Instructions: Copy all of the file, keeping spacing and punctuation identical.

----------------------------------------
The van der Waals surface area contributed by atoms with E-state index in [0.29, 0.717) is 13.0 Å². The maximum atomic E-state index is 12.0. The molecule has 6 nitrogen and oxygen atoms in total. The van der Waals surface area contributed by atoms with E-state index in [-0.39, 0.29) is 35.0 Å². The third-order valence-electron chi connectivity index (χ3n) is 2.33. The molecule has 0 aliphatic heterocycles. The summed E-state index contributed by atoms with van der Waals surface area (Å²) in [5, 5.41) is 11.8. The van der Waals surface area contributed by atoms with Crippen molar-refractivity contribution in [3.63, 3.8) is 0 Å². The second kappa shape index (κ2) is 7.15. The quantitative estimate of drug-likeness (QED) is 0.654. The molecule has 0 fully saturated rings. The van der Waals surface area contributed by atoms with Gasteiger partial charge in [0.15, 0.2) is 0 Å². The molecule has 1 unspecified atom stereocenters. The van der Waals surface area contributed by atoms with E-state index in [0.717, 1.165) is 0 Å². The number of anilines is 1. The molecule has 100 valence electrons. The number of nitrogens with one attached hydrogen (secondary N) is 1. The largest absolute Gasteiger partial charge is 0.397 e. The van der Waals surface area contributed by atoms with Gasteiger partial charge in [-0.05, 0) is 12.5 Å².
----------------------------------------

The van der Waals surface area contributed by atoms with E-state index in [0.29, 0.717) is 13.0 Å². The maximum atomic E-state index is 12.0. The molecule has 6 nitrogen and oxygen atoms in total. The van der Waals surface area contributed by atoms with E-state index in [-0.39, 0.29) is 35.0 Å². The third-order valence-electron chi connectivity index (χ3n) is 2.33. The molecule has 0 aliphatic heterocycles. The summed E-state index contributed by atoms with van der Waals surface area (Å²) in [5, 5.41) is 11.8. The van der Waals surface area contributed by atoms with Crippen molar-refractivity contribution in [3.63, 3.8) is 0 Å². The second kappa shape index (κ2) is 7.15. The quantitative estimate of drug-likeness (QED) is 0.654. The molecule has 0 fully saturated rings. The van der Waals surface area contributed by atoms with Gasteiger partial charge in [0.15, 0.2) is 0 Å². The molecule has 1 unspecified atom stereocenters. The van der Waals surface area contributed by atoms with E-state index in [0.717, 1.165) is 0 Å². The number of anilines is 1. The molecule has 100 valence electrons. The number of nitrogens with one attached hydrogen (secondary N) is 1. The largest absolute Gasteiger partial charge is 0.397 e. The van der Waals surface area contributed by atoms with Gasteiger partial charge in [-0.05, 0) is 12.5 Å².